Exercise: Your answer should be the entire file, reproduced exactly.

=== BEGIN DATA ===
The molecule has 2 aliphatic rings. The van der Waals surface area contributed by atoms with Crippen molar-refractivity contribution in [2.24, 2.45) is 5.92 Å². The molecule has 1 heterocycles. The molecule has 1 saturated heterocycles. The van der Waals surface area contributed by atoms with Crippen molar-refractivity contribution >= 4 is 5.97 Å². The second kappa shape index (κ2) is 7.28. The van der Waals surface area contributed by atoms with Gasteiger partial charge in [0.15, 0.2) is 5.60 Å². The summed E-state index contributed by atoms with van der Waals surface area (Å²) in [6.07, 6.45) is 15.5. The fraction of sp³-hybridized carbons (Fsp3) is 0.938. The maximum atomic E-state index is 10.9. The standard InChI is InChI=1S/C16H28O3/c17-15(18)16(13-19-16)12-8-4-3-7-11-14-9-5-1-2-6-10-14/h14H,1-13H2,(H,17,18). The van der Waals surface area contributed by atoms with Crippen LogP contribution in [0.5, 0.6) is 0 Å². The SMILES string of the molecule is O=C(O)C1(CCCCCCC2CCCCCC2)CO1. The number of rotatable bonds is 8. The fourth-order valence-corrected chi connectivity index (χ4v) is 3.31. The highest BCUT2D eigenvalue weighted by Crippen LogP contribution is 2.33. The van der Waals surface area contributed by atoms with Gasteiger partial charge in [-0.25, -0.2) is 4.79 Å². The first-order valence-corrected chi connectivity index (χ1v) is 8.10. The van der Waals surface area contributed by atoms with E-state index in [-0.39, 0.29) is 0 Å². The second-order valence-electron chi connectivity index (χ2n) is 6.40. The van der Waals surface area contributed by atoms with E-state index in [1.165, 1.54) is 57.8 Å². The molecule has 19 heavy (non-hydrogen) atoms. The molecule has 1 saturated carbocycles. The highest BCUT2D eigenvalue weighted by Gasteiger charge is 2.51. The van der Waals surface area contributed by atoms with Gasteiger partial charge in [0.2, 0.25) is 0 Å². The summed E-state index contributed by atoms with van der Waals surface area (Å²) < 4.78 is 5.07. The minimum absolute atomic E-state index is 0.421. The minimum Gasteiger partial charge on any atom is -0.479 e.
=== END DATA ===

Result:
The molecule has 2 aliphatic rings. The van der Waals surface area contributed by atoms with Crippen molar-refractivity contribution in [2.24, 2.45) is 5.92 Å². The molecule has 1 heterocycles. The molecule has 1 saturated heterocycles. The van der Waals surface area contributed by atoms with Crippen molar-refractivity contribution >= 4 is 5.97 Å². The second kappa shape index (κ2) is 7.28. The van der Waals surface area contributed by atoms with Gasteiger partial charge in [0.15, 0.2) is 5.60 Å². The summed E-state index contributed by atoms with van der Waals surface area (Å²) in [6.07, 6.45) is 15.5. The fraction of sp³-hybridized carbons (Fsp3) is 0.938. The maximum atomic E-state index is 10.9. The standard InChI is InChI=1S/C16H28O3/c17-15(18)16(13-19-16)12-8-4-3-7-11-14-9-5-1-2-6-10-14/h14H,1-13H2,(H,17,18). The van der Waals surface area contributed by atoms with Crippen LogP contribution in [0.5, 0.6) is 0 Å². The SMILES string of the molecule is O=C(O)C1(CCCCCCC2CCCCCC2)CO1. The number of rotatable bonds is 8. The fourth-order valence-corrected chi connectivity index (χ4v) is 3.31. The highest BCUT2D eigenvalue weighted by Crippen LogP contribution is 2.33. The van der Waals surface area contributed by atoms with Gasteiger partial charge in [-0.25, -0.2) is 4.79 Å². The first-order valence-corrected chi connectivity index (χ1v) is 8.10. The van der Waals surface area contributed by atoms with E-state index in [-0.39, 0.29) is 0 Å². The second-order valence-electron chi connectivity index (χ2n) is 6.40. The van der Waals surface area contributed by atoms with E-state index in [1.165, 1.54) is 57.8 Å². The molecule has 19 heavy (non-hydrogen) atoms. The molecule has 1 saturated carbocycles. The highest BCUT2D eigenvalue weighted by Gasteiger charge is 2.51. The van der Waals surface area contributed by atoms with Gasteiger partial charge in [0.2, 0.25) is 0 Å². The summed E-state index contributed by atoms with van der Waals surface area (Å²) < 4.78 is 5.07. The minimum absolute atomic E-state index is 0.421. The minimum Gasteiger partial charge on any atom is -0.479 e.